Marquardt declined to go into deep water with Demian Maia, as he landed a right cross seconds into the fight that seemed to knock the Brazilian out of mid-air and put him away. Marquardt said he had trained to throw the shot when his camp, particularly UFC veteran Duane Ludwig, noted that Maia telegraphs his kicks. The shot earned Marquardt the “Knockout of the Night” bonus and moved him to the No. 2 middleweight spot on’s rankings.

Like Nogueira, the mild-mannered Marquardt politely campaigned for a title shot on the microphone afterward, framing himself as the guy who “can kick Anderson Silva’s butt.” White was non-committal on who gets the next shot, telling fellow contender Dan Henderson was campaigning for a title fight throughout UFC 102 and that he had to “figure out this middleweight mess.” Silva’s manager, Ed Soares, said in interviews that a Marquardt vs. Henderson title eliminator should be next. Henderson has indicated an interest only in facing Silva in middleweight competition and would pursue fights at 205 pounds if the Silva fight was not possible. He ramped up the campaign in interviews, claiming Silva, who submitted him last year, was ducking him.

Elsewhere at UFC 102, Jake Rosholt earned the “Submission of the Night” award by using an arm-triangle choke to put Leben to sleep on his home turf. It was Leben’s first fight after a suspension for failing a steroid test in wake of his loss to Michael Bisping last October; it was his first fight in his home state since a 2004 win over Benji Radach. Rosholt showed vastly improved footwork in avoiding most of Leben’s heavy strikes and took cornerman Marc Laimon’s advice to finish the match in the third frame. In the other main card bout, Brandon Vera used crisp muay Thai technique to outpoint Krzysztof Soszynski for a unanimous decision win.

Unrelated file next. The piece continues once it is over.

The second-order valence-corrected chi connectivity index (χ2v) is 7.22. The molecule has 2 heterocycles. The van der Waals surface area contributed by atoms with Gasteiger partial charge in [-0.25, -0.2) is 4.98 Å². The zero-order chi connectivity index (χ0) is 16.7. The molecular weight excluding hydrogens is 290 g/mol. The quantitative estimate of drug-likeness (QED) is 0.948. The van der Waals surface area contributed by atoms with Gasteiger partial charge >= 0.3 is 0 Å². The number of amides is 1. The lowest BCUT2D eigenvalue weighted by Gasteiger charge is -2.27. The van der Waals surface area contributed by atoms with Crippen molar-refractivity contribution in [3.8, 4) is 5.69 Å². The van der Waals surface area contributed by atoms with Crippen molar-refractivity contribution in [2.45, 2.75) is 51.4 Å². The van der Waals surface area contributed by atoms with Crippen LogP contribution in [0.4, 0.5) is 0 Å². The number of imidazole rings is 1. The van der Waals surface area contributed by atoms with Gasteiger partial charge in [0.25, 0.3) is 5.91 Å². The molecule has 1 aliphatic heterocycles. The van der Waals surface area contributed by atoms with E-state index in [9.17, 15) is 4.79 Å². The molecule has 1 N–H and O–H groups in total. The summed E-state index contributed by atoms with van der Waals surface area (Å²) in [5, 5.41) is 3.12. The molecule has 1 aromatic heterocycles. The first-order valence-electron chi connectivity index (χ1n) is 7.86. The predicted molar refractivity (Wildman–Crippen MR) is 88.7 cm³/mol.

On the undercard, vaunted American Top Team heavyweight prospect Todd Duffee, 23, set a supposed record in his UFC debut, as he dispatched Tim Hague with a left jab and beastly ground-and-pound for the seven-second knockout. Announcers proclaimed the KO the fastest in Octagon history, though Ludwig put down Jonathan Goulet in four seconds back in 2006; however, a timekeeper was late to log it and officially recorded it as 11 seconds. Duffee looked into the cameras after the win and called the fight an appetizer, begging White to let him eat. White was impressed with the debut, saying he planned to “fast track” the undefeated Duffee in the heavyweight ranks.

Also picking up wins at UFC 102 were Evan Dunham (split decision over Marcus Aurelio), Mark Munoz (split decision over Nick Catone), Michael Russow (unanimous decision over Justin McCully), Aaron Simpson (round two TKO over Ed Herman) and Gabriel Gonzaga (round one TKO over Chris Tuchscherer). Tuchscherer absorbed a brutal groin shot before the finish and said in an interview with that he continued in the fight because athletic commission officials could not give him a straight answer about whether or not the bout would be declared a no contest if he did not go on. Herman, meanwhile, appeared to blow out his knee against Simpson, as he came out for the second round even though he was limping heavily. The state athletic commission suspended Herman indefinitely while the injury heals.